Heather Nottingham discusses the critical role of patient service training. It’s important to remember patients appreciate the latest dental technology, but that won’t be the thing that brings them into the practice.
About Heather Nottingham
Heather is the VP of Training & Phone Skills Instructor at All-Star Dental Academy. She is a former retail sales trainer and manager for Bloomingdale’s, Kate Spade, and Theory, and a top new patient coordinator for a multi-million-dollar high-end dental practice where she personally increased revenue by over a million dollars in less than 18 months. She has over 24 years worth of customer service, training, and phone experience, and designed the All-Star Dental Academy Phone Success Course as well as the GREAT Call® Process.
Transcript performed by A.I. Please excuse the typos.
This is Dental All-Stars, where we bring you the best in dentistry on marketing, management, and training. Hey everybody, Heather Nottingham here, VP of training and co-founder of All-Star Dental Academy. And today I wanted to talk a little bit about training versus technology for your practice. So I was talking to a dentist maybe one or two months ago.
And one of the things that he was saying is he’s like, I have a new team, everybody is kind of not on the same page. There’s a lot of inconsistencies and he recognized the need for training. But then he said he wanted to hold off and wait to start on his training until next year. And I was like, a year from now, that’s a really long time. What made you decide to hold off on training? And he said, well,
We just got a lot of technology for the office. We got a Seric machine and some different scanners and things like that. And so I feel like it would be in our best interest to pay those off first. And then once those are paid off, then we can go ahead and focus on training after that. And that’s always an interesting thing to me. And I think I wrote a blog post maybe a few years ago about technology versus training, but I wanted to readdress it because it’s a common thing that comes up with doctors.
I know my father-in-law is a dentist and he used to always be super interested in the newest latest gadgets. So I get it. It’s cool. You guys are techies. You want to have that. It’s important to have that in your practice, the technological part. But you never want to have that as a means to trying to get your patients. So what I mean is the technology does not attract the patients.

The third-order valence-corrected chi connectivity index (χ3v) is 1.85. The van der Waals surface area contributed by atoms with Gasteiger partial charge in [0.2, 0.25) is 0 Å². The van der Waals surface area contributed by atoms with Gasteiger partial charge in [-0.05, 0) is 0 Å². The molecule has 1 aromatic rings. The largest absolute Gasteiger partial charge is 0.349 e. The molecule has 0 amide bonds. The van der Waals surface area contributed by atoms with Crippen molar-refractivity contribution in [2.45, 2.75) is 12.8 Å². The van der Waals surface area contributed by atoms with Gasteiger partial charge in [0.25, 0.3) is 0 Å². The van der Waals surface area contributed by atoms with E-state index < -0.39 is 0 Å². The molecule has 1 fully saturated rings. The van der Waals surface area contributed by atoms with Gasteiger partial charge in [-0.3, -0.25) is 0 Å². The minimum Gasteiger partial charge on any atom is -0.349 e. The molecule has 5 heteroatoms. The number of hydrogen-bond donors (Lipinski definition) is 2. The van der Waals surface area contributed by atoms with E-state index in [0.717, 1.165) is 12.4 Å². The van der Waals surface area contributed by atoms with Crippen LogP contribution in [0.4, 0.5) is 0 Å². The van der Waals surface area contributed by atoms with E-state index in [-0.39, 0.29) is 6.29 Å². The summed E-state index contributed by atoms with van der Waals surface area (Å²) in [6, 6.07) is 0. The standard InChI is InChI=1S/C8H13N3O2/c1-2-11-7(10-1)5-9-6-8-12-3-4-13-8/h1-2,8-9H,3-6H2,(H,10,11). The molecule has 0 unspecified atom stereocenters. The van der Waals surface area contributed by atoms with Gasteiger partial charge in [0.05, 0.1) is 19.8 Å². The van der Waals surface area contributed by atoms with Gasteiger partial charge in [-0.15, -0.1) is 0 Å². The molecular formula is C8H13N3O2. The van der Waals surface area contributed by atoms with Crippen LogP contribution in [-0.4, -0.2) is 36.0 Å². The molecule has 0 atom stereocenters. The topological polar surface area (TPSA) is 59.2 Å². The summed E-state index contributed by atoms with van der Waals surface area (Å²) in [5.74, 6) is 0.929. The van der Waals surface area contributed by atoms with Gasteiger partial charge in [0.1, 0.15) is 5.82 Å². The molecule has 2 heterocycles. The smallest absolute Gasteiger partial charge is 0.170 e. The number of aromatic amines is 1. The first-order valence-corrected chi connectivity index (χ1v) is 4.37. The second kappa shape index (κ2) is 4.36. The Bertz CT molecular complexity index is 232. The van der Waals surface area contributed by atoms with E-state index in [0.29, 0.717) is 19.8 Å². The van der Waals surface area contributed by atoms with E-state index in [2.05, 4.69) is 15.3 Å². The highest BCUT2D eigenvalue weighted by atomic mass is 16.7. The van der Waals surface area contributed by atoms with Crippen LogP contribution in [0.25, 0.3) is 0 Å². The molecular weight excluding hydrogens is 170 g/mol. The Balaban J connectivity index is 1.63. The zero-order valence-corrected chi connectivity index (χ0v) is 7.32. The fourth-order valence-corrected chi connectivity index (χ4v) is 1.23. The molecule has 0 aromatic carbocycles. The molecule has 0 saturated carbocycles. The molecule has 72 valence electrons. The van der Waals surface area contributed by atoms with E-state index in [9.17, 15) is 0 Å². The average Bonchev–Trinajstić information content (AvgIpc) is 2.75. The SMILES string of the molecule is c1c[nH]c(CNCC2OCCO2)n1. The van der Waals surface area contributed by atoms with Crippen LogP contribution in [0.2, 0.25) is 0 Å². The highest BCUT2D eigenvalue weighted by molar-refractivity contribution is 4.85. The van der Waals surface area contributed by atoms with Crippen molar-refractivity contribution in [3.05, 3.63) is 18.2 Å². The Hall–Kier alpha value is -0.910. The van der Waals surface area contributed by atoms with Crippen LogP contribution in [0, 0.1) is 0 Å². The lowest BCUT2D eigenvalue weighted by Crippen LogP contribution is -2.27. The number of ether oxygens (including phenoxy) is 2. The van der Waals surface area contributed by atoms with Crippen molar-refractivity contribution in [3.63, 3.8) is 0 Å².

What attracts the patients, obviously, is your marketing and your customer service. So in an office that has all the cool gadgets and things like that, yes, you invested in it, but that’s not what’s gonna bring the patient in. So for example, if you have all these different scanners and things like that, that does not bring the patients. The patients don’t call up and say, oh my gosh, you have this technology, I’m gonna make an appointment because of that.
So my father-in-law’s practice for a bit of time, we actually didn’t have a lot of technology. We had paper charts, we didn’t have a lot of things up to date, but patients still came because of the wow factor of the customer service that we provided to them. And so for you all, I encourage you to think about like looking at things in terms of what’s more important. If the person calls up.
and they don’t get a good experience or they get an okay experience, but they don’t actually make an appointment to come to your practice, then they never get a chance to experience all the cool gadgets and technology and extra training that you’ve had as a dentist. They’re not gonna ever get to experience that. But on the flip side, if your team is well-trained, then the patients are going to make appointments, come in, be super excited.
And then they get to actually use and participate and partake in all of the equipment that you have in your office. So that’s always something interesting. And I know dentists love, like I said, they love the gadgets, they love the technology, they love the equipment. And even dentists think sometimes that just by having certain training or continuing education that that’s going to attract the patient. And yes, while those things are all super important.
If your team isn’t trained and people aren’t consistent and they’re not making a great first impression, the patient’s never going to come in and get to experience your training, get to experience the practice technology. So just something to think about in that you’re always training ABT, always be training, and make sure that you consider that important in your practice.
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